Jim Grohman During my seven years as a U.S. Marine, it was easy to understand the value of process. Having a clear idea about how things worked enabled my fellow Marines and me to think nimbly when challenges arose. We were all operating from the same rulebook, which meant we knew what tools we had to work with and how they could help us get the job done. For us, structure was liberating because we could focus on the problem, not on getting organized.

Today, as a former-Marine who is now involved in developing operations for my own company — as well as for our clients — explaining how structure relates to flexibility is not always an easy task. The questions are many: How do rules encourage creative thinking and the ability to change and respond on the fly? How does discipline translate into freedom? How can you implement systems without stifling initiative? Some of these things may seem mutually exclusive, but I call that a false choice, you should too.

Eighteen months ago we began to build our Project Management office for similar reasons as many organizations. We have multiple functional groups and those groups have to work together to deliver an engagement or product. Without a centralized system it’s simply hard to get things done. We knew that by standardizing procedures we could deliver more consistently, at a lower cost for clients and for ourselves, and move faster to meet expectations—all with higher quality and efficacy.

We looked at implementation in terms of a change management process. That meant we had to think about how we were going to integrate this new group given the typical ranting and eye-rolling that Project Management is bureaucratic, restrictive and a low-value add. We knew that how we brought the system to the table would telegraph why were we’re implementing it.

First, we knew we had to pick and train the right change agents to be our Project Managers (PMs). So we took people from our various teams who we knew had been effective in getting people to do what they might not want to do. We centralized them as a group and provided system instruction and Project Management techniques (relying in part on the Project Management Institute). We did this all with an eye on the notion that the skill set was not about becoming the person who says “no.” Rather, we empowered them to coordinate and guide teams, while understanding that that expertise and decision-making would still mostly rest on the people who do the work and deliver solutions. The PM role is simply to get teammates to articulate the way they plan to do their work, understand how to integrate that work into the larger plan and then commit to timelines and hours. This approach was critical to setting a tone of enabling rather than bureaucratizing.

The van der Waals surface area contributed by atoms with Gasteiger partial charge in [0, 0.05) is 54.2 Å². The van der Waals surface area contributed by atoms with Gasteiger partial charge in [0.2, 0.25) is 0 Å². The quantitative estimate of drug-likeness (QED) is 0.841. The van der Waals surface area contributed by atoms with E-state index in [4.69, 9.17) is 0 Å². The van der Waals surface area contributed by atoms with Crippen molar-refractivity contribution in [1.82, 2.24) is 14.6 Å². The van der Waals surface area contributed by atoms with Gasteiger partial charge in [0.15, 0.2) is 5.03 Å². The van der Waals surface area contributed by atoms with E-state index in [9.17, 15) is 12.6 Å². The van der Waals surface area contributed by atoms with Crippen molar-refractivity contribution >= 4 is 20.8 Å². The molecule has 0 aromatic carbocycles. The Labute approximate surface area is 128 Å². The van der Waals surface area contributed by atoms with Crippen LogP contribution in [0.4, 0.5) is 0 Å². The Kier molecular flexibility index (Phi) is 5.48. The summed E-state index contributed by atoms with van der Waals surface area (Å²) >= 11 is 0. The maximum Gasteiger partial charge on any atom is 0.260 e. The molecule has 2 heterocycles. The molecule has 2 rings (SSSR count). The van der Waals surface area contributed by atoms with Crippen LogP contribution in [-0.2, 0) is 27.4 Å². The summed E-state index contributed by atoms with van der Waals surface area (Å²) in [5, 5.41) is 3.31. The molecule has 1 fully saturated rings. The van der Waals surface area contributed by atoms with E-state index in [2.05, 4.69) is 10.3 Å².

The second thing we did was to package the idea the right way—as a serious and powerful tool that would 1) make people’s lives easier, 2) help our bottom line, and 3) help us accomplish our mission. In the end, it became an issue about time, as much as anything. People want to get things done faster and more efficiently. A Project Management system—with PMs who are serious about communicating and facilitating when commitments aren’t being met—helps each team member have a better quality of work and life. Ensuring you win more often. We broadcasted this message right from the start.

Finally, we developed parameters around the new system to “keep it clean”—meaning, to limit bureaucracy. We did this by only implementing process where it was needed and resisting the urge to bring everything under centralized control. While we did lean heavily on the Project Management Institute (PMI) for process development, we treated their suggestions like an a la carte menu — we picked only what we felt was right for us. What’s important is that we didn’t institute our systems to get organized, per se, but rather to get projects done better and more efficiently.

By taking this three-pronged approach we were able to get better buy-in across the board. We’re not exactly where we want to be yet, but eventually these processes will pretty much be on autopilot. But what we have now is discipline. We have a system to get from point A to point B, while being able to multitask and develop creative solutions as needed. To me, that’s freedom to do great work—an internal muscle memory of basic procedures that you can modify as you go to get to the next level.

“Jim’s Tools of the Trade” blog posts will be featured monthly. Vice President, Operations Jim Grohman provides our project teams and managers, as well as our IT group and analytics specialists, leadership and guidance to ensure flawless delivery. A former Major with the United States Marine Corps, Jim is a member of the Project Management Institute (PMI) and is certified as a PMI Project Management Professional.

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